There are other issues too that could have been put off till the new constitution is drafted, such as lifting the yahapalana ban on dual citizens contesting elections, and reducing the age limit for contesting presidential elections. Provision also has been made in the 20th Amendment to restore the urgent Bills procedure whereby if the Cabinet of Ministers certifies a Bill as urgent, the need to gazette the Bill 14 days before it is presented in Parliament can be dispensed with and the President can write to the Chief Justice, requesting a special determination of the Supreme Court as to whether the Bill is inconsistent with the Constitution and the Supreme Court is required to deliver their determination within 24 hours or a period not exceeding three days as specified by the President.

One area where the new Article 122 differs from the old (pre-19th Amendment) Article 122 is the inclusion of a new sub-Article 122(3) which specifies that Bills to amend the Constitution cannot be deemed to be urgent Bills.  Another significant change to be made by the 20th Amendment is the dropping of the limit of 30 cabinet ministers and 40 non-cabinet ministers and deputy ministers introduced by the 19th Amendment. We see from the foregoing that what the 20th Amendment aims at is restoring the status quo ante, as things stood before the 17th, 18th and 19th Amendments. Some of these obviously can wait until the new constitution is drafted, but the first two issues mentioned in this column obviously need immediate attention. Going by the public pronouncements of members of the Cabinet Sub-committee on constitutional reform, such as Prof. G.L.Peiris, they too have prioritized certain areas such as the defence ministry issue which has wide ramifications for public security, the urgent Bills issue, and the Constitutional Council issue.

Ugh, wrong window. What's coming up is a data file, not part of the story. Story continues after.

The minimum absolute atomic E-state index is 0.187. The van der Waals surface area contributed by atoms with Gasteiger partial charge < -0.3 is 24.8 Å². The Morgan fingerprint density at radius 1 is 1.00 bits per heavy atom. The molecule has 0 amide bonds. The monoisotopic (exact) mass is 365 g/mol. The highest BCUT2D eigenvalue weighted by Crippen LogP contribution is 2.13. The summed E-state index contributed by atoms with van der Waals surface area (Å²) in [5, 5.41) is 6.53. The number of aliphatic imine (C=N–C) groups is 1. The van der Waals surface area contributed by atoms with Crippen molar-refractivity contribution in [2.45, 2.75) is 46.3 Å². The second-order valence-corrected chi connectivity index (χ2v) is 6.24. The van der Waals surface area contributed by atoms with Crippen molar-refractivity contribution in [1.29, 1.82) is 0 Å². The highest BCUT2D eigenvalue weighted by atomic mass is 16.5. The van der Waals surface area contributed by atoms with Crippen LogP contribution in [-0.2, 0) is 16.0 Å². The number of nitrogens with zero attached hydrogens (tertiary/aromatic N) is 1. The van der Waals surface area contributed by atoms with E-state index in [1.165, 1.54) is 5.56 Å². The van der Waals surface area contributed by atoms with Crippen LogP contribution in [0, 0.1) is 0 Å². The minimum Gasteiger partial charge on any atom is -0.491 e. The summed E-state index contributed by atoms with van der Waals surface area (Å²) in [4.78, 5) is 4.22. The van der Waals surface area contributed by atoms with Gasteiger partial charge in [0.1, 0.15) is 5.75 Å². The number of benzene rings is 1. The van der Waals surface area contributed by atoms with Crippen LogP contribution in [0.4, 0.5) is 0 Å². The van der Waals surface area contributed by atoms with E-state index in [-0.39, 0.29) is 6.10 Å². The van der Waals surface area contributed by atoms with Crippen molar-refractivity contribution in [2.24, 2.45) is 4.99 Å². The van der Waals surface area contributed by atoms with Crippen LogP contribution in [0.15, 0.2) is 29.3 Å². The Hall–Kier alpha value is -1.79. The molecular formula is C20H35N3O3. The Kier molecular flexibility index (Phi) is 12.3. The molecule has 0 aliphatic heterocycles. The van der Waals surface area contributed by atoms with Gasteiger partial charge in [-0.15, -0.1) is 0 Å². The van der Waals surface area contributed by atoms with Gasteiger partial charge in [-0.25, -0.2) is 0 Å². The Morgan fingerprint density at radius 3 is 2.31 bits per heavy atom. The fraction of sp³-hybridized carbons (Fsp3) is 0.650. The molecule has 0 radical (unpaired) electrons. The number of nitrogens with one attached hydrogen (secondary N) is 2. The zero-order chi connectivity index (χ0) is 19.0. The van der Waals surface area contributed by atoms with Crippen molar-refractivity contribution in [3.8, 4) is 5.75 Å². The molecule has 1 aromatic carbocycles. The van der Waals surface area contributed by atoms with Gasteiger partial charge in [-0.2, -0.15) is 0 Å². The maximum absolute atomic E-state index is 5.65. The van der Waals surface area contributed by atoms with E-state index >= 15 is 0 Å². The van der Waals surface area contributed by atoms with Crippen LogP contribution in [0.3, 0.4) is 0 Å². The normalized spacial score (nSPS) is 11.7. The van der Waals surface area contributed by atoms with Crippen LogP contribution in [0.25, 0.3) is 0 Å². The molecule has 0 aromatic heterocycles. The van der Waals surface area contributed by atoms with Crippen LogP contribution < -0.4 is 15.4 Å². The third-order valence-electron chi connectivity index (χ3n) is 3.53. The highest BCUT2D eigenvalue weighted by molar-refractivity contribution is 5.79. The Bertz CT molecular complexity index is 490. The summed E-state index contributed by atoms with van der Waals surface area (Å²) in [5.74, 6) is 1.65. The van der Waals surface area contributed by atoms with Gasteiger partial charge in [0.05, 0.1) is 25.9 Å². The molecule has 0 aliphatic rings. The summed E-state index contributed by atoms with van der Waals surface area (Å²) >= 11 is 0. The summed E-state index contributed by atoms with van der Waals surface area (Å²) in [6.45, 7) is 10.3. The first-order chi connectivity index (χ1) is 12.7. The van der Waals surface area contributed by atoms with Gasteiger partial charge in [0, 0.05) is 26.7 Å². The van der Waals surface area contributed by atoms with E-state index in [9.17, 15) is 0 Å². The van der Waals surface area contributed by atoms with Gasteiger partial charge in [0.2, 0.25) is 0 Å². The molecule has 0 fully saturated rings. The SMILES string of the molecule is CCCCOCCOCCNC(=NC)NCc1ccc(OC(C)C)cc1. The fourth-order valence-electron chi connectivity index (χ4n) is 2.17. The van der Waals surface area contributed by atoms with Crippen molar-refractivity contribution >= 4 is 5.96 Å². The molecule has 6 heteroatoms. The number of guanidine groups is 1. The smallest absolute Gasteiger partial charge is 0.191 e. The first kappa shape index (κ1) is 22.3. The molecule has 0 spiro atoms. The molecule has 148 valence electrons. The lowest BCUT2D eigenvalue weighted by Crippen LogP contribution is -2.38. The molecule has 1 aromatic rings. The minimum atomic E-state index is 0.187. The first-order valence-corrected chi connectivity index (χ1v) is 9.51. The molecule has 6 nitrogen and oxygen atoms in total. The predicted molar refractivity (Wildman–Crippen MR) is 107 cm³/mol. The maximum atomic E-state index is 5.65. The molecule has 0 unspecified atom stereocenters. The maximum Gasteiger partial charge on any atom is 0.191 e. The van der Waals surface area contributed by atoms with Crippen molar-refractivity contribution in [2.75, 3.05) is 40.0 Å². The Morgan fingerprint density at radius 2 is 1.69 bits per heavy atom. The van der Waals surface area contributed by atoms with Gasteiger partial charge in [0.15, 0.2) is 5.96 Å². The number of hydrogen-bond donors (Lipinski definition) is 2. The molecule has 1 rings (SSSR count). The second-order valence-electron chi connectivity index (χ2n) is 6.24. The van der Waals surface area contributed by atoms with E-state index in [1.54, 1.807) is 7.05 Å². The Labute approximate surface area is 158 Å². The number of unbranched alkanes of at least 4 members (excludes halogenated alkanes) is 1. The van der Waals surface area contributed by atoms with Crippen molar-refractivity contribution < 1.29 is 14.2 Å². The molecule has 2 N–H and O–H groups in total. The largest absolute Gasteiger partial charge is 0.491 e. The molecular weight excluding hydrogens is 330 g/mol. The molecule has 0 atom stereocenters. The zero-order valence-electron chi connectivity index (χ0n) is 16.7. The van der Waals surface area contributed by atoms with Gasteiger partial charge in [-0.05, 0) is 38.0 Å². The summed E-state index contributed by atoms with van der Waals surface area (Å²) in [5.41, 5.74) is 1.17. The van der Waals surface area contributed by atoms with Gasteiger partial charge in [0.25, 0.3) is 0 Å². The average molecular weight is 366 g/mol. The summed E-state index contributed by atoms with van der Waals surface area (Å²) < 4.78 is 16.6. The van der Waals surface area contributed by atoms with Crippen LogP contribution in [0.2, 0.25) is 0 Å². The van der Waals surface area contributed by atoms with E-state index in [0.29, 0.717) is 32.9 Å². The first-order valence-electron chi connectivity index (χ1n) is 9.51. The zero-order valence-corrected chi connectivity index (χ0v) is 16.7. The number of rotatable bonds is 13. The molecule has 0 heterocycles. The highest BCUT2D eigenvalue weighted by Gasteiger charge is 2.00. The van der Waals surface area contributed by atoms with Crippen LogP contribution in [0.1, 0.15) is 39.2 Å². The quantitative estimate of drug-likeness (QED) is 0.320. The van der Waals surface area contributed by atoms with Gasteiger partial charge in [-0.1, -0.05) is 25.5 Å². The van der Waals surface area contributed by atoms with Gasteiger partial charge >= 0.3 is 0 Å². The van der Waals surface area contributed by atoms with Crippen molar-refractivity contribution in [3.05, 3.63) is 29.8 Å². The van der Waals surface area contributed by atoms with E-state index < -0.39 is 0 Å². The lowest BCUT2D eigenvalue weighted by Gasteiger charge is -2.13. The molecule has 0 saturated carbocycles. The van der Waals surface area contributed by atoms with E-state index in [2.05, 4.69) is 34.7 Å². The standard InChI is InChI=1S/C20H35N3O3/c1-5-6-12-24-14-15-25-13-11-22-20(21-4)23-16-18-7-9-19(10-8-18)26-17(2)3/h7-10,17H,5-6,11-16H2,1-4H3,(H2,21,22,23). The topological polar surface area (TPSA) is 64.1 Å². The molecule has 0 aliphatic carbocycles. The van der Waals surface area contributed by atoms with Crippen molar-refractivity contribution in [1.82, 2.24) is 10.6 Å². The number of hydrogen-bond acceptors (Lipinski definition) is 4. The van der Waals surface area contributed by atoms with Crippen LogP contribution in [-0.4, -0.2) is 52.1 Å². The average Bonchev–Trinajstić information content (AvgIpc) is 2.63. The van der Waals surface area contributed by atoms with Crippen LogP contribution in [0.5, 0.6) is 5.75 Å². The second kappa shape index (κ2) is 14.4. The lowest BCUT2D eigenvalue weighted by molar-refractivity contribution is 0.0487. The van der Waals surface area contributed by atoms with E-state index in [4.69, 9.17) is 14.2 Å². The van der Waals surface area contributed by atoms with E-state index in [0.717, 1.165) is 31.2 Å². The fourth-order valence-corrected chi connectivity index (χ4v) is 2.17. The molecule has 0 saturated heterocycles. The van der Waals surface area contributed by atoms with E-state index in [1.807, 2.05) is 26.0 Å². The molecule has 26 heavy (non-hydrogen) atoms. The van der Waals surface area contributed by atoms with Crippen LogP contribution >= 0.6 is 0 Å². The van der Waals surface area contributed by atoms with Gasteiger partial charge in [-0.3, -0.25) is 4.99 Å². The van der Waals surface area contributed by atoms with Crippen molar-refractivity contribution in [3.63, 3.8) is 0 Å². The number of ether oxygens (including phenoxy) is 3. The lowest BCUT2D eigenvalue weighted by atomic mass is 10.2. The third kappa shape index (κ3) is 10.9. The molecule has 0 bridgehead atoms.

Source: island.lk